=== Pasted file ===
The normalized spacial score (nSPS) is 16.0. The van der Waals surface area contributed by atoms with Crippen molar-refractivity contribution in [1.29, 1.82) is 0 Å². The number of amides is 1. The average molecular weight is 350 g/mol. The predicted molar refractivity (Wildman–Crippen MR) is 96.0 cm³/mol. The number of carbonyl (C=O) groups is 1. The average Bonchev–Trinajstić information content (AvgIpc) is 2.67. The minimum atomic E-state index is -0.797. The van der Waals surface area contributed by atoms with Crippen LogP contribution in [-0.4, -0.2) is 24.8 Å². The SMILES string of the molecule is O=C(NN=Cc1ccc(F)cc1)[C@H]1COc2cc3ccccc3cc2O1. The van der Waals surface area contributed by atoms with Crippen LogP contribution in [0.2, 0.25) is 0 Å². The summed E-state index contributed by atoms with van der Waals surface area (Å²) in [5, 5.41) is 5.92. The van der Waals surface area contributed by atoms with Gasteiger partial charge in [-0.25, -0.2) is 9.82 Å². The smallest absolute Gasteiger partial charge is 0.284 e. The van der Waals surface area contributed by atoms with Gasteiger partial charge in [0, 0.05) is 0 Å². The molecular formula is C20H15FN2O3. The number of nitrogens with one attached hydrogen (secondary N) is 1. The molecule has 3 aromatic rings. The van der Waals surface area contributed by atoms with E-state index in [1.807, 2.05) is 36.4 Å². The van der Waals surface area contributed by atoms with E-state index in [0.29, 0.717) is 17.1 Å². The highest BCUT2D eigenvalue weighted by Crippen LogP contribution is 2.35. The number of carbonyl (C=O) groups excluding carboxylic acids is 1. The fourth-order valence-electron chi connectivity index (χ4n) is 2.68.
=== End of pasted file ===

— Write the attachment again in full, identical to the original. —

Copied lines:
The normalized spacial score (nSPS) is 16.0. The van der Waals surface area contributed by atoms with Crippen molar-refractivity contribution in [1.29, 1.82) is 0 Å². The number of amides is 1. The average molecular weight is 350 g/mol. The predicted molar refractivity (Wildman–Crippen MR) is 96.0 cm³/mol. The number of carbonyl (C=O) groups is 1. The average Bonchev–Trinajstić information content (AvgIpc) is 2.67. The minimum atomic E-state index is -0.797. The van der Waals surface area contributed by atoms with Crippen LogP contribution in [-0.4, -0.2) is 24.8 Å². The SMILES string of the molecule is O=C(NN=Cc1ccc(F)cc1)[C@H]1COc2cc3ccccc3cc2O1. The van der Waals surface area contributed by atoms with Crippen LogP contribution in [0.2, 0.25) is 0 Å². The summed E-state index contributed by atoms with van der Waals surface area (Å²) in [5, 5.41) is 5.92. The van der Waals surface area contributed by atoms with Gasteiger partial charge in [-0.25, -0.2) is 9.82 Å². The smallest absolute Gasteiger partial charge is 0.284 e. The van der Waals surface area contributed by atoms with Gasteiger partial charge in [0, 0.05) is 0 Å². The molecular formula is C20H15FN2O3. The number of nitrogens with one attached hydrogen (secondary N) is 1. The molecule has 3 aromatic rings. The van der Waals surface area contributed by atoms with E-state index in [1.807, 2.05) is 36.4 Å². The van der Waals surface area contributed by atoms with E-state index in [0.29, 0.717) is 17.1 Å². The highest BCUT2D eigenvalue weighted by Crippen LogP contribution is 2.35. The number of carbonyl (C=O) groups excluding carboxylic acids is 1. The fourth-order valence-electron chi connectivity index (χ4n) is 2.68.